Beware the Slenderman (2017)

In 2009, the horror fiction website Creepypasta helped create one of the more popular modern boogey men of horror. While many people expected the newest boogeyman would be born on film or television, aptly enough he was born on the internet. Much to the surprise of everyone, the Slenderman (an enigmatic fictional monster whose ability to lure children in to the woods and collect them for nefarious purposes) became much more than a simple meme. He was a pop culture sensation, and out of him spread a cult of loyal fanatics. One of the most infamous cases involved the incident of two twelve year old girls who lured their best friend out in to the woods and attempted to stab her to death as a means of appeasing the slenderman.

The easy route to in this case would be to blame the internet or to blame creepypasta, or to even blame the popularity of horror. Thankfully “Beware the Slenderman” isn’t an exploitative and manipulative look at the infamous case that points fingers and lectures. It instead presents a look at all the sides of this horrific event and offers up a stark, depressing, and compelling look at the horrendous nature of mental illness and the influence pop culture has over the masses. What’s most disturbing about “Beware the Slenderman” is not the horrific crime that ensued is that that would be murderers Morgan Geyser and Anissa Weier came from very normal and absolutely unassuming households. Upon further interviews with the parents of both school mates, “Beware the Slenderman” takes us deep in to their household to learn that their parents were all well meaning, attentive, caring, and blue collar individuals.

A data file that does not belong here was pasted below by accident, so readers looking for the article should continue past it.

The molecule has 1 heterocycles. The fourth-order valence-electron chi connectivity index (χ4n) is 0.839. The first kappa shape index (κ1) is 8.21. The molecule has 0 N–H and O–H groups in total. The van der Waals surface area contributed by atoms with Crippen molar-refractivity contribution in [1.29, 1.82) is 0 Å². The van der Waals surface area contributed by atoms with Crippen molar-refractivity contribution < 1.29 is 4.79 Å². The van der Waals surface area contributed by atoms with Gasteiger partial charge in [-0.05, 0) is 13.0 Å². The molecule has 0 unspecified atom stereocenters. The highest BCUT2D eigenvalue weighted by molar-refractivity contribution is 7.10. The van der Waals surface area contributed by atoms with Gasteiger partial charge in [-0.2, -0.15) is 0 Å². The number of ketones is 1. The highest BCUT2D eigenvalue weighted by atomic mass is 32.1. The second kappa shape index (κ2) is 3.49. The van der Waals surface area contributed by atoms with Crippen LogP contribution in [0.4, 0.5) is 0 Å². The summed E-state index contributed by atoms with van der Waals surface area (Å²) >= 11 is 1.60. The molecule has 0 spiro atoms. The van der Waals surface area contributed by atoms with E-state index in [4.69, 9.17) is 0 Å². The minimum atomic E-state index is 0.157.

When we meet them, they’re all still very shell shocked by the concept of their daughters committing such a horrendous crime. Even the father of Anissa Weier keeps her pet cat and maintains the condition of her room on the prospect of her being able to return home. Director Irene Taylor Brodsky once again tackles the issues from all corners, examining the remarkable phenomenon of Slenderman and how it’s been elevated beyond a simple character on the internet. She even touches bases with multiple educated and informed individuals, all of whom try to pinpoint why Slenderman has tapped in to a base that many fictional characters haven’t. “Beware the Slenderman” chronicles the days leading up to the sentencing of both teenagers before a court of law, talking with the parents of both girls who offer up their own insight.

They also deliver pleas of forgiveness and understanding as to how their daughters could emerge as attempted killers without their knowledge. The interviews with Morgan’s mother are especially vexing as she describes, in detail, the seemingly mundane events leading up to the attempted murder. This is intercut with a psychologist explaining in gruesome detail to the court how the pair perpetrated their plan, and the violent aftermath that ensued. The court and lawyers are all especially careful about sensationalizing the case and turning both girls in to martyrs for a legion of followers. They don’t permit photography in the first court sessions, and even have prevented both individuals from ever meeting or speaking with their families and friends.

“Beware the Slenderman” isn’t an easy movie with easy answers. It props up difficult questions and confusing situations, and instead asks us to watch the aftermath of it all, from the long term effects of the crime, the response of folks within the inner circle of both girls’ families, and yes, the disturbing transformation of Morgan and Anissa in to cult figures on the internet.